UCLA researchers have found that the immunotherapy drug pembrolizumab produces positive responses that are long-lasting and with fewer side effects than traditional treatments in people with advanced melanoma, the deadliest and most aggressive form skin cancer.
The study, published online in the journal JAMA Oncology, is a long-term follow-up of the phase 1 clinical trial that led to the approval of pembrolizumab by the Food and Drug Administration. The trial is the largest ever conducted in people with advanced melanoma, said Dr. Antoni Ribas, a professor of hematology and oncology, and director of the UCLA Jonsson Comprehensive Cancer Center Tumor Immunology Program.
“The early data from this research showed the unprecedented activity of pembrolizumab in people with advanced melanoma, and we can now report the full results of the study,” Ribas said.
Pembrolizumab (marketed as Keytruda) is a targeted therapy known as a checkpoint inhibitor. The drug is an antibody that blocks a protein called PD-1 that is expressed by immune cells. PD-1 puts the immune system’s brakes on, keeping T cells from recognizing and attacking cancer cells. Pembrolizumab releases the brakes from the body’s immune system which allows it to attack the cancer cells.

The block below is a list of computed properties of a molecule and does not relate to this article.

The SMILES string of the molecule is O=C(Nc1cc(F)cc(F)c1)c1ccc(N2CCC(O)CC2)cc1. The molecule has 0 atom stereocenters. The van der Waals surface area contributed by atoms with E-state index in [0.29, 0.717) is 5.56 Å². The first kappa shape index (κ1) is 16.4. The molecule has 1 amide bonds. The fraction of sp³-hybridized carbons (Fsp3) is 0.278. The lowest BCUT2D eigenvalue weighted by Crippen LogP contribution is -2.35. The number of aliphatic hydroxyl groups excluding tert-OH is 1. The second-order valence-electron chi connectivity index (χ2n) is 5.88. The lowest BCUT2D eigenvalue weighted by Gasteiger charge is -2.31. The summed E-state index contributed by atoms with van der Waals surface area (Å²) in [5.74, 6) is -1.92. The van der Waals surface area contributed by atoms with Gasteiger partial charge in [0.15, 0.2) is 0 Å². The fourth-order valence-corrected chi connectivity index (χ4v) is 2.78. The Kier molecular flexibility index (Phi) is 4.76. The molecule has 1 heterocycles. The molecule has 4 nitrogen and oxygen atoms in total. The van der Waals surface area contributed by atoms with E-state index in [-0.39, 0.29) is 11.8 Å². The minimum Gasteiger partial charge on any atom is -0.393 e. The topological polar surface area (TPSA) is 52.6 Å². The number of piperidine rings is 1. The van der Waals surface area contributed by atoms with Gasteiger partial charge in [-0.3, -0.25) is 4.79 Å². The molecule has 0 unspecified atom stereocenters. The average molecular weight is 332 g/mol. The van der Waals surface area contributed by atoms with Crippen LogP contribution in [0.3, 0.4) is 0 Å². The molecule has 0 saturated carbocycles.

Ribas and his team analyzed data from 655 people who were treated with three dosing regimens of pembrolizumab. There were no differences among the dosing regimens, and overall the administration of the drug resulted in objective tumor regressions in 33 percent of patients. Among patients who were not previously treated for advanced melanoma, the objective tumor regression rate was 45 percent.
Toxicities were low, with 14 percent of patients having clinically significant toxicities, and only 4 percent had to stop treatment due to side effects. The great majority of responses were also highly durable, with 74 percent continuing beyond one year and up to over three years.
Ribas and colleagues also found that pembrolizumab was better tolerated and demonstrated superior progression-free survival compared to chemotherapy, and with no differences between pembrolizumab doses. The drug had fewer toxicities and significantly improved overall survival compared to the immunotherapy drug ipilimumab.
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